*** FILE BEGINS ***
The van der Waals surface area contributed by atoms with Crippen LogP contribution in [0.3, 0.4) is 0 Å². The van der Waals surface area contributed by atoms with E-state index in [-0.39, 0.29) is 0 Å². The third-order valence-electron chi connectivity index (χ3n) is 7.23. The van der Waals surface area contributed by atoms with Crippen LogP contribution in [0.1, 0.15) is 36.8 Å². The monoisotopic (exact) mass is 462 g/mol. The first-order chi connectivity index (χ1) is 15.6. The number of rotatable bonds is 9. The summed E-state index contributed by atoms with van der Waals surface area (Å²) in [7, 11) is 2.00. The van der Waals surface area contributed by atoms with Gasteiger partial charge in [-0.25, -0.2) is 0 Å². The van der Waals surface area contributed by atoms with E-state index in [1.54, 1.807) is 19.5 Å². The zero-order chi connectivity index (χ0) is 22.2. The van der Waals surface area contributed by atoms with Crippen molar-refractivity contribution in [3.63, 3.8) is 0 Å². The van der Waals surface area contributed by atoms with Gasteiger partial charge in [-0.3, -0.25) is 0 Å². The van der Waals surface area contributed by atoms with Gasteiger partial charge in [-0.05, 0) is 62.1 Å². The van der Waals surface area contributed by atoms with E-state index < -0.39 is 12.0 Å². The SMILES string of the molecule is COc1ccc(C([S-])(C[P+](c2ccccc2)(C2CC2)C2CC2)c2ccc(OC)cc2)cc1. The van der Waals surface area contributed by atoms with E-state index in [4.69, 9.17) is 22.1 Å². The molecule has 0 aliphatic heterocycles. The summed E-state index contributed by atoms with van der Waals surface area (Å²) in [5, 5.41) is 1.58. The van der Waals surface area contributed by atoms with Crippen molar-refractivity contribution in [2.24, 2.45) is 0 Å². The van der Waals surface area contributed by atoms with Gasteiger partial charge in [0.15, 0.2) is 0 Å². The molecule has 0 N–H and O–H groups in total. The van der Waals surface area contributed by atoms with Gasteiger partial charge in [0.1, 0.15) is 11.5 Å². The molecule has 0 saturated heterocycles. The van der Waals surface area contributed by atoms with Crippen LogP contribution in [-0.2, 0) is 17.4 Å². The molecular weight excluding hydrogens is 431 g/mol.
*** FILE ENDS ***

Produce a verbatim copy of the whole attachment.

The van der Waals surface area contributed by atoms with Crippen LogP contribution in [0.3, 0.4) is 0 Å². The van der Waals surface area contributed by atoms with E-state index in [-0.39, 0.29) is 0 Å². The third-order valence-electron chi connectivity index (χ3n) is 7.23. The van der Waals surface area contributed by atoms with Crippen LogP contribution in [0.1, 0.15) is 36.8 Å². The monoisotopic (exact) mass is 462 g/mol. The first-order chi connectivity index (χ1) is 15.6. The number of rotatable bonds is 9. The summed E-state index contributed by atoms with van der Waals surface area (Å²) in [7, 11) is 2.00. The van der Waals surface area contributed by atoms with Gasteiger partial charge in [-0.25, -0.2) is 0 Å². The van der Waals surface area contributed by atoms with E-state index in [1.54, 1.807) is 19.5 Å². The zero-order chi connectivity index (χ0) is 22.2. The van der Waals surface area contributed by atoms with Crippen molar-refractivity contribution in [3.63, 3.8) is 0 Å². The van der Waals surface area contributed by atoms with Gasteiger partial charge in [-0.3, -0.25) is 0 Å². The van der Waals surface area contributed by atoms with Gasteiger partial charge in [-0.05, 0) is 62.1 Å². The van der Waals surface area contributed by atoms with E-state index < -0.39 is 12.0 Å². The SMILES string of the molecule is COc1ccc(C([S-])(C[P+](c2ccccc2)(C2CC2)C2CC2)c2ccc(OC)cc2)cc1. The van der Waals surface area contributed by atoms with E-state index in [4.69, 9.17) is 22.1 Å². The molecule has 0 aliphatic heterocycles. The summed E-state index contributed by atoms with van der Waals surface area (Å²) in [5, 5.41) is 1.58. The van der Waals surface area contributed by atoms with Crippen molar-refractivity contribution in [2.24, 2.45) is 0 Å². The van der Waals surface area contributed by atoms with Gasteiger partial charge in [0.15, 0.2) is 0 Å². The molecule has 0 N–H and O–H groups in total. The van der Waals surface area contributed by atoms with Gasteiger partial charge in [0.1, 0.15) is 11.5 Å². The molecule has 0 saturated heterocycles. The van der Waals surface area contributed by atoms with Crippen LogP contribution in [-0.2, 0) is 17.4 Å². The molecular weight excluding hydrogens is 431 g/mol.